Size: Usually up to 45mm long, occasionally over 50mm and exceptionally, in Orkney, 75mm. Robust. Valves: Of similar shape and structure. Inequilateral, beaks slightly in front of midline. Globose; shell sub-spherical (except large ones) so rolls easily. Outline almost circular when <10mm, increasingly elongated at posterior with age and size . Outer surface: 22-28 flat topped or slightly rounded ribs. Intervening spaces almost as wide as ribs on juveniles, but relatively much narrower when large and old. Ribs bear many straight or slightly curved transverse scale-like spines which are often eroded down. On old shells, scale-spines waved. Annual growth lines distinct or eroded. Valve margin: Fairly smooth in outline, but crenulate inside and out when viewed from posterior. Ligament: Externally substantial to posterior of beak. Hinge: Two cardinal teeth centrally in each hinge. Right valve; 2 anterior and 2 posterior lateral teeth. Left valve; single anterior and posterior lateral tooth. Interior surface: Faint continuous pallial line runs parallel to margin to fairly rounded adductor scar at each end. No pallial sinus (indentation in line). Internally, ribs extend in only a short way from the edge and stop at pallial line. Periostracum: Brown, usually worn off except between close scale-spines and ribs on recent stages. Shell colour: Exterior yellowish and/or whitish. Juveniles often with more colourful pattern, sometimes retained near beak of older specimens. Interior white, often with some dark brown near edges, especially on posterior, and occasionally extending further in.
Flesh: Mostly translucent yellowish white. Siphons: Short, fused at base. Orange when contracted, diminishing to yellowish or peach as extend and colour is dispersed. Short rows of brown spots radiating from opening. Opaque white splashes inside openings. Siphons have tactile tentacles with camera-style eyes (single lens and retina). Mantle: Edge yellowish, with short pallial tentacles. Foot: Yellow-orange and robust when contracted within shell, but blade-like and white, faintly tinted peach, when extended. Can flex for rapid escape movement. Within shell: Thin transparent mantle with yellow edge lines interior of valves. Yellowish white body and yellow-orange foot. Pair of ctenidia, each folded into four lamellae, W in cross section, with fine ciliated mesh of fused filaments visible if magnified.
- Outer surface not smooth, with 22-28 radiating ribs.
- Internally, ribs extend in only a short way from the edge and stop at pallial line.
- Right valve has two posterior lateral teeth on hinge.
Ten other species of Cardioidea in Britain. Several share one or two of the three key identification features stated for C. edule, but none has all three in combination. In brackish water, 5-20 p.p.t.,consider C. lamarcki .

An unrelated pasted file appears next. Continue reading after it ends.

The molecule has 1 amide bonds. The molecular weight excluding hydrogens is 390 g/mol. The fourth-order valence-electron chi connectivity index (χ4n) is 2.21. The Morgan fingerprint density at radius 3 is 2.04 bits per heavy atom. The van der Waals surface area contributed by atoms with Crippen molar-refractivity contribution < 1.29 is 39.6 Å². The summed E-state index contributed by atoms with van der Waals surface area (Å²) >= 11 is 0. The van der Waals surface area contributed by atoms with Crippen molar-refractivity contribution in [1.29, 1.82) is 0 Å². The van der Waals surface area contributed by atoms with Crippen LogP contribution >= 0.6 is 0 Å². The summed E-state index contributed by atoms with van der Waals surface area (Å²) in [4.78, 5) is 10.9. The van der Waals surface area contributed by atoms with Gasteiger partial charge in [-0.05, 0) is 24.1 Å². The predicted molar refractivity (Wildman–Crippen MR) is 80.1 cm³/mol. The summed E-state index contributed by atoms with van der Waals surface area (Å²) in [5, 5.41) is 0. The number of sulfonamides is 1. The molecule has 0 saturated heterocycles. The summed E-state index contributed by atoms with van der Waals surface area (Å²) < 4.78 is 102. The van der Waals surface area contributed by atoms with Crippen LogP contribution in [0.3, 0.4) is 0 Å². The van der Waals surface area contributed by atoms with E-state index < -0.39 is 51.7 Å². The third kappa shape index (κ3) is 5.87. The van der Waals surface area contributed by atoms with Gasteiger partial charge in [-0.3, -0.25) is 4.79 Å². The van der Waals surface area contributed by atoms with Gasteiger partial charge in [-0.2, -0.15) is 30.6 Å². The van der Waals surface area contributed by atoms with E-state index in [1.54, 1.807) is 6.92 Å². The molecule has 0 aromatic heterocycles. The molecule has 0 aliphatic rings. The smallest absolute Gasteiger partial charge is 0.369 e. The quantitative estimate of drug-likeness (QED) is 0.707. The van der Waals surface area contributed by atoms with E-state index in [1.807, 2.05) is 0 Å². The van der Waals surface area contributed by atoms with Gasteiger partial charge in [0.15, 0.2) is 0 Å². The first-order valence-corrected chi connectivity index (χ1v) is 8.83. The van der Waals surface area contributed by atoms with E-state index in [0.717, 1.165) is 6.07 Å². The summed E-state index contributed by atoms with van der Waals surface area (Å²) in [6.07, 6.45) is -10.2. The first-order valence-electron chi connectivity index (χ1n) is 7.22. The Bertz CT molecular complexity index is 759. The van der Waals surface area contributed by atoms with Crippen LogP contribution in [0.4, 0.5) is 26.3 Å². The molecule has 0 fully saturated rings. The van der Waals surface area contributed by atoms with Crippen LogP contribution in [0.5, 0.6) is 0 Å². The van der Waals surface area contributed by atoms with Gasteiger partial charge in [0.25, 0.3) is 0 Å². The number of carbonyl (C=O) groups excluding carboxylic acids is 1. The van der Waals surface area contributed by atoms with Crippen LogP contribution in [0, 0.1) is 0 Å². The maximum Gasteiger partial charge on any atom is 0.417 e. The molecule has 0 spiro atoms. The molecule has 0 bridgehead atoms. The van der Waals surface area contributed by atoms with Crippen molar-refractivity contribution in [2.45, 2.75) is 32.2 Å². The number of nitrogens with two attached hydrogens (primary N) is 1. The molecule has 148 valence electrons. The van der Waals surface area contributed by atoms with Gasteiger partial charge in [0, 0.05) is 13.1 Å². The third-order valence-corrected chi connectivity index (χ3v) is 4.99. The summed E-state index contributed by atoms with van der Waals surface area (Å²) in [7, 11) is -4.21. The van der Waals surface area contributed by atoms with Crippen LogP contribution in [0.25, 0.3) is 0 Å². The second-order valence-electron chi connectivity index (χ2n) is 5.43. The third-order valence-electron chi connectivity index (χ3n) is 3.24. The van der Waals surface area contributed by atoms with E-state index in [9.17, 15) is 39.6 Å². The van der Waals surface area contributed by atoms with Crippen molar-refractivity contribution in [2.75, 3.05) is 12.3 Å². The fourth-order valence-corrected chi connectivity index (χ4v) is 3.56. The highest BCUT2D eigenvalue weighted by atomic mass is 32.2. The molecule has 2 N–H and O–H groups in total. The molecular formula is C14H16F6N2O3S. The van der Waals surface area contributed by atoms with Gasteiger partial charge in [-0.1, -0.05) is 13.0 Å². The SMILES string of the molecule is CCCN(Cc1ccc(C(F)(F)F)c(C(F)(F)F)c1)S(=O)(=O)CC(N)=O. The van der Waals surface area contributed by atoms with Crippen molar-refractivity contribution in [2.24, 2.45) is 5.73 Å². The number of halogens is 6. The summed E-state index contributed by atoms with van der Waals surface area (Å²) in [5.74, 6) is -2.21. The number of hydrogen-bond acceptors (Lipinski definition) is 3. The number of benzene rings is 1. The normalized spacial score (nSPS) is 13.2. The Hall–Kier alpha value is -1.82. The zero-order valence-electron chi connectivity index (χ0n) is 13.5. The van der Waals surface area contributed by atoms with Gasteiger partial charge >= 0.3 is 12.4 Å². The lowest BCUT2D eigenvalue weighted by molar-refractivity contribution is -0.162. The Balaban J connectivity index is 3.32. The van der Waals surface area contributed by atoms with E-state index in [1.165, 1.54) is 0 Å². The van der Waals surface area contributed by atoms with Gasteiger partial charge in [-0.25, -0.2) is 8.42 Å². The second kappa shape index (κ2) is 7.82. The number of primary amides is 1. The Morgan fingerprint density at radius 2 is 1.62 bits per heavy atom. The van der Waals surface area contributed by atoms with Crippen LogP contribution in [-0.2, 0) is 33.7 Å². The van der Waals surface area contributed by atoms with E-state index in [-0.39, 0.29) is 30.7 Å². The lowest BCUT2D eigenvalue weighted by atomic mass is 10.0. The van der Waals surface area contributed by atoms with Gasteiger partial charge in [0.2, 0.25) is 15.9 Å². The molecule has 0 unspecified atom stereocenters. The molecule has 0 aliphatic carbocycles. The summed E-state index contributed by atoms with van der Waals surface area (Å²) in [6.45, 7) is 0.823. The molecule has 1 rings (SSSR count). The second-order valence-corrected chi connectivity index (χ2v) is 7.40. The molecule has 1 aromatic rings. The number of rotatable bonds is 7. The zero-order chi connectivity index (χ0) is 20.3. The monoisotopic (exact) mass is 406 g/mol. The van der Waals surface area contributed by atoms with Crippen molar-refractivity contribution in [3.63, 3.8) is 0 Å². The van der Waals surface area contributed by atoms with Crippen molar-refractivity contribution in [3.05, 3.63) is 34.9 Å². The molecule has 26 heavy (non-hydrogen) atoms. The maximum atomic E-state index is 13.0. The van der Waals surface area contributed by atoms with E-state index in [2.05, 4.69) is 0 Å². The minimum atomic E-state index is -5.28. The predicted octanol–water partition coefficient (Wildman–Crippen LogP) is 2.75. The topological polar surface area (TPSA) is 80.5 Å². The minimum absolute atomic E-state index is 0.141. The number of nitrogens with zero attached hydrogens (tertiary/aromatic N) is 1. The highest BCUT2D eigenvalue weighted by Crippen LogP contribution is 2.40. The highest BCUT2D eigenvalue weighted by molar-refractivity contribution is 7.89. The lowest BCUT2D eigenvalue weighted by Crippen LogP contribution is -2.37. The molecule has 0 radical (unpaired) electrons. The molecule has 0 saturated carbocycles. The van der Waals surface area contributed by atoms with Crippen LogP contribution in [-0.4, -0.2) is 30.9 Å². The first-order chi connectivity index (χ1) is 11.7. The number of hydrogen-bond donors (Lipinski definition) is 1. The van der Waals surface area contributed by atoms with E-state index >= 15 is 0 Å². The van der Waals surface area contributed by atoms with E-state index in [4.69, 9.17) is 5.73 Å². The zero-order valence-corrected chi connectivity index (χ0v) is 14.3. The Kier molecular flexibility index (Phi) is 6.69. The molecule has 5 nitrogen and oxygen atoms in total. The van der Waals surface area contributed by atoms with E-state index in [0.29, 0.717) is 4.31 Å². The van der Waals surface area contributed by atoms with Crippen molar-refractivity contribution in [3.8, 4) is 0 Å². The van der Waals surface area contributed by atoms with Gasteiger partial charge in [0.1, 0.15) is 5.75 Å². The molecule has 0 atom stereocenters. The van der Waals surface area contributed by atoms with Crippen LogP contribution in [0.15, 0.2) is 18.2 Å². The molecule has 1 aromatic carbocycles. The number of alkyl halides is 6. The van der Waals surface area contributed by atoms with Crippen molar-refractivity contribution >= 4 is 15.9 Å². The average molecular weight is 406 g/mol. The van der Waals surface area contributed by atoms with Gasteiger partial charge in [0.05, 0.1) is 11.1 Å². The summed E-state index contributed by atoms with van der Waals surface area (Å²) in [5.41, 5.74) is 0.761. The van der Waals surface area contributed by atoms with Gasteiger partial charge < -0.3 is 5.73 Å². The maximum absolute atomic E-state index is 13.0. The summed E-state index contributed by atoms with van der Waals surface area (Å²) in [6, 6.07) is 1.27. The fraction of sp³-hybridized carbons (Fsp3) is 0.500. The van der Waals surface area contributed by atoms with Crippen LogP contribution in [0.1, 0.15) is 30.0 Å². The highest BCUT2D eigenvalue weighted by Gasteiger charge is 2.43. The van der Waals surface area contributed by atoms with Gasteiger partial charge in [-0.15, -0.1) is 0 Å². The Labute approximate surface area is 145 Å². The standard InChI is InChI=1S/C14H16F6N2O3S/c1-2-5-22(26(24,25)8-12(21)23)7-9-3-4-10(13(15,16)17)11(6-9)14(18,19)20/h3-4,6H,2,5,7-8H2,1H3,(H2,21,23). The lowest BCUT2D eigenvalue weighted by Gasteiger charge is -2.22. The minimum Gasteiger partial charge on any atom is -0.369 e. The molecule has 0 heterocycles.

In stable sand, mud and muddy gravel below effect of strong wave action, to 200m, and from mid-tide level to ELWS and below in sheltered bays and outer estuaries, where up to 10 000 /sq. metre (small specimens). Does not prosper in brackish water below 20 p.p.t. Short siphons, so confined to near surface of substrate. Very large specimens lie exposed on surface. Water carrying oxygen, plankton, benthic diatoms and organic material enters inhalent siphon to be processed by ctenidium for respiration and food before exiting exhalent siphon.
Size distribution in populations varies with complex of factors including length of immersion /feeding period, competition, and numbers and capabilities of predators at different shore levels. Usually, average size increases and population density decreases from mid-tide level to ELWS. In Britain, average size increases from South to North, reflected in Fishery limits on riddle gauges; 16mm Thames, 19mm S.Wales, 20mm N.Wales, 30mm Outer Hebrides (limits subject to change). Largest specimens in Europe may be in Orkney; over thirty live specimens, 60mm –75mm length, found exposed on sand surface at ELWS on 300m stretch of beach. At this size immune to oyster catchers (major predator, preferred length 20-30mm), and numerous Buccinum undatum present. Beach rarely visited, so human predation minimal. Causal factor(s) of N-S cline uknown. Archaeological deposits suggest decline in size at places and periods of high human utilization of cockles.
Breeds in Britain late February – early July. Separate sexes release milt or ova into sea. After two or three weeks as a trochophore and veliger larva in the plankton, settles on substrate and metamorphoses into adult form.
Iceland and N. Norway to Senegal, Baltic, Black Sea and Caspian (see distribution on GBIF). All around Britain and Ireland. Often abundant in outer estuaries, but not often in brackish water below 20p.p.t.
The map provided here shows the distribution of the species based on Conchological Society data.